All Christians should care about the environment and ecology. I’m not saying that we should all spend eight hours a day volunteering in an organization dedicated to preserving the environment or defending plants and animals—although these are good causes—but we should at least be more aware in our daily lives about how to better care for our planet and the species who inhabit it.
In Genesis we see that everything God made was good, and then He put us, human beings, in charge of creation. He gave us authority over all the animals and all the plants, so we can rule over them. But with this authority also came responsibility. The whole world and all that’s in it belongs to God. We are mere “stewards” (i.e., administrators) of creation, and as such we must take care of it and preserve it so it can also be enjoyed by future generations.
Tony Campolo was the first preacher I heard talk about the environment, and he said non-Christians had stolen the issue from us Christians and we shouldn’t have allowed it! We, the children of God, should have been the first and the most zealous supporters of this issue. We should be the ones most interested in fighting so none of the precious species of animals and plants the Lord created become extinct. We should be the first to work so the ozone layer that protects our beautiful planet doesn’t get ruined, and the majestic glaciers that God placed in the polar regions don’t melt. We should be the ones most concerned with stopping manmade pollution in our rivers and oceans, when people who care only for financial gain throw their factories’ waste into the water without decontaminating it first. And the examples could go on …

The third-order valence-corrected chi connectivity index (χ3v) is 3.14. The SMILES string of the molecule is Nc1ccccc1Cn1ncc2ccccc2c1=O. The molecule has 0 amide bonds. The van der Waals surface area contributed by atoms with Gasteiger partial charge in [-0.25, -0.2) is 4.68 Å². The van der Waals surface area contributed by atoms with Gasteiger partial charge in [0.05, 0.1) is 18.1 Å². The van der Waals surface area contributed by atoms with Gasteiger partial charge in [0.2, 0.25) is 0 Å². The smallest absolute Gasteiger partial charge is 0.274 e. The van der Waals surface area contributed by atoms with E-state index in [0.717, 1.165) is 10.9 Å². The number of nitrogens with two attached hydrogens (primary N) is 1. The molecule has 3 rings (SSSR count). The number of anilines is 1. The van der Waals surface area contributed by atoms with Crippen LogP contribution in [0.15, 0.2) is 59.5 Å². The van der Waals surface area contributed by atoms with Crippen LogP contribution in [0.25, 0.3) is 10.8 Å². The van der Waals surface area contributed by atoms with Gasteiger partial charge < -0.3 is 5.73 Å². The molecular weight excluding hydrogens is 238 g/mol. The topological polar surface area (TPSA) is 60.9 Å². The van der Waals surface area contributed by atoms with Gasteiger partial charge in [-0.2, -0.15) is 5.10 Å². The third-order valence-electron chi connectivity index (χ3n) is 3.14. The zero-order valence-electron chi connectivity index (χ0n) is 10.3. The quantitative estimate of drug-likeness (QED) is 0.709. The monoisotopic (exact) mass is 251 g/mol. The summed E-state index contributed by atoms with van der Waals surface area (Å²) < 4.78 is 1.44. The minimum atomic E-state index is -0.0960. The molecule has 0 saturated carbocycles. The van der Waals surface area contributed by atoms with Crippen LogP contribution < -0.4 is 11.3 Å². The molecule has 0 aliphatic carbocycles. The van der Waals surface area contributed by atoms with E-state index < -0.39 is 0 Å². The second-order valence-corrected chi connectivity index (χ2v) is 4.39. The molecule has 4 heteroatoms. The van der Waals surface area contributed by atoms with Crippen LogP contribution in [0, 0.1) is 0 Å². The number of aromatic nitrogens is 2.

We can control how much water we use at home, we can recycle, we can avoid buying things that we don’t really need (in order to avoid generating unnecessary trash), we can choose to buy and use products made with care for the environment, etc.
So, yes! It’s good for a Christian to care about the environment. It’s wrong not to care. The Lord made us stewards of the earth and all that’s in it, and each one of us should think about what we’ll tell the Lord when He holds us accountable one day.
Lucas Leys, 101 Tough Questions, 101 Straight Answers (Grand Rapids, MI: Vida, 2012).